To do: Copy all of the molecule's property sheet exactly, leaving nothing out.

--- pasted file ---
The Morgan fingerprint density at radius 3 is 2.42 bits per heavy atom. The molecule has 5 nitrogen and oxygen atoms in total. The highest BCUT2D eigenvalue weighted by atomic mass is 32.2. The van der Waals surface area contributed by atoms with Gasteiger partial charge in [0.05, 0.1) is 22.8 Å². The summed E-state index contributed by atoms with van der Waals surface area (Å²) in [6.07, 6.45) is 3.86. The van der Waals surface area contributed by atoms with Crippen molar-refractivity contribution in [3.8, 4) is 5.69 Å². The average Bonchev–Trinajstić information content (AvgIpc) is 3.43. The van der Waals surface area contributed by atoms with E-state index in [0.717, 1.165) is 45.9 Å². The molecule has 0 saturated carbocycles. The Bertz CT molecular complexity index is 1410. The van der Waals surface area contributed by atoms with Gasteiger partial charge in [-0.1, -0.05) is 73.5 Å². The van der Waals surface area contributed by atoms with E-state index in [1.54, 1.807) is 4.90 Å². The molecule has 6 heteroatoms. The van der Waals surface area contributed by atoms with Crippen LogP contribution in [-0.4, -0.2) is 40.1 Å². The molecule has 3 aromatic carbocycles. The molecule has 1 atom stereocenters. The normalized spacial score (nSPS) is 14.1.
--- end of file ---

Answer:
The Morgan fingerprint density at radius 3 is 2.42 bits per heavy atom. The molecule has 5 nitrogen and oxygen atoms in total. The highest BCUT2D eigenvalue weighted by atomic mass is 32.2. The van der Waals surface area contributed by atoms with Gasteiger partial charge in [0.05, 0.1) is 22.8 Å². The summed E-state index contributed by atoms with van der Waals surface area (Å²) in [6.07, 6.45) is 3.86. The van der Waals surface area contributed by atoms with Crippen molar-refractivity contribution in [3.8, 4) is 5.69 Å². The average Bonchev–Trinajstić information content (AvgIpc) is 3.43. The van der Waals surface area contributed by atoms with E-state index in [0.717, 1.165) is 45.9 Å². The molecule has 0 saturated carbocycles. The Bertz CT molecular complexity index is 1410. The van der Waals surface area contributed by atoms with Gasteiger partial charge in [-0.1, -0.05) is 73.5 Å². The van der Waals surface area contributed by atoms with E-state index in [1.54, 1.807) is 4.90 Å². The molecule has 6 heteroatoms. The van der Waals surface area contributed by atoms with Crippen LogP contribution in [-0.4, -0.2) is 40.1 Å². The molecule has 3 aromatic carbocycles. The molecule has 1 atom stereocenters. The normalized spacial score (nSPS) is 14.1.